“Fairies Photographed: An Epoch Making Event”, headlined the 1920 Christmas Strand Magazine. Conan Doyle, creator of famous sleuth Sherlock Holmes, revealed the infamous Cottingley fairy photographs to the world. This paper explores the backdrop of intersecting meanings overlaid upon this case. After WW1 many sought solace in Spiritualist and Theosophical movements following the death of soldiers. Doyle also championed this cause, his eminence supporting many mediums, spiritual photographers and the congruent Cottingley affair, as proof of otherworldly occurrences. This paper examines the polarisation between the rational sleuth Holmes and Doyle’s incredulous beliefs which were played out in the popular press. An investigative mode dominates Cottingley literature, setting up further polarisation and conflict. In addition, competing meanings attributed to the images, from the girls’ play fantasy to supporting evidence for adults’ Theosophical and Spiritual faith are examined. These created tension and conflict at the boundaries of public discussion in turn affecting the public reception of the infamous photographs.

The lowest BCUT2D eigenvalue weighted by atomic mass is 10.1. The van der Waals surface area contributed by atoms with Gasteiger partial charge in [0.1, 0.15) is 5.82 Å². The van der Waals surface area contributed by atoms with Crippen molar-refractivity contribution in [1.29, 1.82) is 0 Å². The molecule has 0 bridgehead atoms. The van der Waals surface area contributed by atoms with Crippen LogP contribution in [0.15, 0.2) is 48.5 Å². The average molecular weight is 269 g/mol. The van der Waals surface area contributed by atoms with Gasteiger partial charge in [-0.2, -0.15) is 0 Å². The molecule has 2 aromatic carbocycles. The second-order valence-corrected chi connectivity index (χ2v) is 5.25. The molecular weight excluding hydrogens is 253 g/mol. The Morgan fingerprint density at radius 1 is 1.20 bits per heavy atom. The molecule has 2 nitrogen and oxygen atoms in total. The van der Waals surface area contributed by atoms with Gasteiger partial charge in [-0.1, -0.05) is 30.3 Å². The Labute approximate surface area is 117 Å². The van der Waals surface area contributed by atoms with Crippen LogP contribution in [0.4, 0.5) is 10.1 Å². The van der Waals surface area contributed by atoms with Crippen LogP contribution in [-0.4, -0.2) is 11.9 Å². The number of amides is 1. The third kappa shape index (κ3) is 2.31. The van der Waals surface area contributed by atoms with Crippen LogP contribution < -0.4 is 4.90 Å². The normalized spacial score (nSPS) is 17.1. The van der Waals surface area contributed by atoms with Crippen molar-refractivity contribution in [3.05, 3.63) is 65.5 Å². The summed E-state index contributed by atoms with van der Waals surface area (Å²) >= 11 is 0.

The abstract to my final paper.